Building on past success

Engine representatives from the four biggest manufacturers told Flight Global that, as a minimum baseline, the next generation of engines need to be at least 20 percent more fuel efficient than today’s models.

But decreasing jet fuel consumption is just one strategy being pursued by engine manufacturers. Electric engines and models that will run on hydrogen and/or SAF are also not only under development but closer to reality than one might think.

Are these the aircraft engines of the future?

The world’s two largest aircraft manufacturers both think that their fleets will be outfitted with next-generation engines by no later than the middle of the next decade.

Boeing has committed to delivering aircraft that can operate on 100 percent SAF by 2030. Although today’s standards allow up to a 50-50 blend of conventional jet fuel and SAF, airlines are currently using less than one percent SAF in their operations.

Airbus, meanwhile, believes in a coming “hydrogen revolution” and is exploring modified gas turbine engines that can run on either hydrogen fuel cells or utilize hydrogen combustion.

A close-up of a Pratt & Whitney enginePhoto: Pratt & Whitney

Challenges and opportunities for MROs

Once these next-generation engines come into widespread use, they will likely bring significant changes to the MRO industry. The conventional wisdom is that electric engines will require much less maintenance but Dietmar Focke, the vice president for engine services at Lufthansa Technik, one of the world’s leading MROs, said that it’s still too early to know how engine electrification will affect the industry.

“The expectation is that all-electric engines for airliners are not the next step, as many key challenges linked to this approach [still] need to be solved,” Focke told the Satair Knowledge Hub.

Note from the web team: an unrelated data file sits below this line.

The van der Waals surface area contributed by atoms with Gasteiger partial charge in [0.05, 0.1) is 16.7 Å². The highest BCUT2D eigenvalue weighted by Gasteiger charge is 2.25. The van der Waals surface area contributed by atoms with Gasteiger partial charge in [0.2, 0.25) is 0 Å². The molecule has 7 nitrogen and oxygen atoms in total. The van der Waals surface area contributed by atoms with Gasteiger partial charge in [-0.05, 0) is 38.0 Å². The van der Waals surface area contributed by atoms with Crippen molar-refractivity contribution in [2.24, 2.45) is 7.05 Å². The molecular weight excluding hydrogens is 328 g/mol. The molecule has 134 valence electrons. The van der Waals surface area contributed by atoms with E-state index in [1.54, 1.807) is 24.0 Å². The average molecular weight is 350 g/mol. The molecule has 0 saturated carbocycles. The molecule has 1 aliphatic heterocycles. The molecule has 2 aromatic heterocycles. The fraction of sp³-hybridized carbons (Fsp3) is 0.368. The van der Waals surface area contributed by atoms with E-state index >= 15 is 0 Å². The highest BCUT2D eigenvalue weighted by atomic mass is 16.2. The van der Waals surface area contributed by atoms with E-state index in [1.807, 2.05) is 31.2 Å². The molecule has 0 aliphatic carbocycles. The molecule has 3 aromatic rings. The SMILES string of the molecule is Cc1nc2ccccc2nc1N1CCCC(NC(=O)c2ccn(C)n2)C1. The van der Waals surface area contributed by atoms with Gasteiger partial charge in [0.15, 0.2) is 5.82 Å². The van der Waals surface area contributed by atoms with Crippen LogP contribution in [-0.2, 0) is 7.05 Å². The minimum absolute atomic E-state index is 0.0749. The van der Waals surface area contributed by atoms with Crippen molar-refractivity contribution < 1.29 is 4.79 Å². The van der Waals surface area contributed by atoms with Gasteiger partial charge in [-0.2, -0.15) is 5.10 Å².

Focke said it’s more likely that we will first see hybrid propulsion systems that use both electric and conventional energy, which could be good news for the MRO sector.

“Hybrid propulsion systems will be even more complex than today’s systems. Complex systems usually need even more maintenance,” he said.

According to Aviation Week, popular short-haul regional aircraft like the Cessna Caravan, ATR 42/72 and Dash 8 are already being retrofitted with electric or hybrid turboprops. But Focke said that Lufthansa Technik “sees only limited potential for a retrofit boom” since future engine technologies will vary so greatly from today’s engines.

With the next-generation engines still primarily in the development and demonstration stages, Focke said it’s still too early to know which engine technologies will ultimately enter regular operations.

“Whatever the industry will bring up, engine systems will always remain complex systems providing many opportunities for improvements during a full product life cycle, including MRO services,” he said.

The Satair Takeaway

The importance of engines cannot be overstated. Engines can cost as much as $20 million and often account for upwards of 45 percent of all maintenance costs. Just as engines power aircraft through the skies, they will also power the aviation industry’s green transition.

As we explore in this month’s related article, there are a variety of new engine technologies under development. Some will undoubtedly work better than others and the process to create the engine of the future will likely include both high-profile missteps and breakthrough successes. But make no mistake, one or more of the technologies will emerge as the winner and in just a few years planes will fly much differently, and greener, than they do today.